Events based in the US such as the US Open and the recent Toronto tournament are more susceptible than most for heavy rain showers, and the resulting delays that they cause to matches are what Djokovic wants to put an end to. Since 2007 the men’s singles final of the US Open hasn’t been played to schedule due to unexpected rainstorms, and earlier in the month it seemed the same thing was going to happen at the Rogers Cup in Montreal for both the men’s and women’s finals.
Disappointed with the lack of foresight by the tournament organisers in Toronto when his two night-time matches were halted due to rain showers, Djokovic spoke of his frustration – “the only thing I can take out from this experience aside from trying to be calm….is that I don’t see any reason why hard court tournaments don’t have covers on their courts.”
Stating that “this tournament…should strongly consider having covers for next year”, Djokovic wasn’t going to be pacified by the excuse that covers cause humidity on court by the organisers at Toronto, and cited the inflatable covers at Wimbledon as an example – “If they inflate the covers, like they do at Wimbledon, it saves us time.”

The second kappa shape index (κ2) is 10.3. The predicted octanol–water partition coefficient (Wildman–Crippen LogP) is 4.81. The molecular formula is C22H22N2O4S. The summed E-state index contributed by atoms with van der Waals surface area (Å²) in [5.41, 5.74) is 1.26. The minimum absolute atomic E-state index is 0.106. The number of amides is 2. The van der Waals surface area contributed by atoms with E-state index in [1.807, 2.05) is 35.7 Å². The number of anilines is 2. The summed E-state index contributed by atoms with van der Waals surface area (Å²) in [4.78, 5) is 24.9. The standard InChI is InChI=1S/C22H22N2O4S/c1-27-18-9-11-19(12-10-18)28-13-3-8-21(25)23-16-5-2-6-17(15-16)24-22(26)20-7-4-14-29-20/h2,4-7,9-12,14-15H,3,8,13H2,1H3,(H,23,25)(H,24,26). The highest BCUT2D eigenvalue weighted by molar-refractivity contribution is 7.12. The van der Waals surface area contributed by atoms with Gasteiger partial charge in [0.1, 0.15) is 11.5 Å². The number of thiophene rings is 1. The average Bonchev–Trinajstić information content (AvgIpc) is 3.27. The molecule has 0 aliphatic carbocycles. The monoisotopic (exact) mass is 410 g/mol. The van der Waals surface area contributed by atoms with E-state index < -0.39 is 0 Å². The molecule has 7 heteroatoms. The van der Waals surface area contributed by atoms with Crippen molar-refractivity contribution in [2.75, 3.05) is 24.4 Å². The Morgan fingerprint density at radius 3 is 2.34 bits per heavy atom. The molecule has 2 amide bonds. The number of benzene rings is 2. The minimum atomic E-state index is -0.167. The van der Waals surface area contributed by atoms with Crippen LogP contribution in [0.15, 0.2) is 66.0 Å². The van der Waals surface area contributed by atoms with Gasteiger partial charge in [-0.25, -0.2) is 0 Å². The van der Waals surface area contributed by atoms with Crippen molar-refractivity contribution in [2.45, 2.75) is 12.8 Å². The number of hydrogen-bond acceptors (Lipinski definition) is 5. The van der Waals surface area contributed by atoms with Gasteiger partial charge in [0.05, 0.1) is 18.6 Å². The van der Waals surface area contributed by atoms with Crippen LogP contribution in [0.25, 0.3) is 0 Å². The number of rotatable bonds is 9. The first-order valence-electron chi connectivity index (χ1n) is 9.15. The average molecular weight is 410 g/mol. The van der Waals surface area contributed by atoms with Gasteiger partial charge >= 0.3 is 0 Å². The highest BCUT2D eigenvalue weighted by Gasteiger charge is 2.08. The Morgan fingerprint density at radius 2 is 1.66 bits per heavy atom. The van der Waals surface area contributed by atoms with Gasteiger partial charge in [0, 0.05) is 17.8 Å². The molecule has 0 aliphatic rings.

Although implementing court covers can cause headaches and problems for tournament organisations, the benefits of doing so will more than outweigh the costs as far as players and spectators go. With Djokovic asserting that even for delays of ten or fifteen minutes due to shorter rain showers it takes players “45 minutes to get (back) on the court”, perhaps it’s time that tournaments in the US listened to his advice.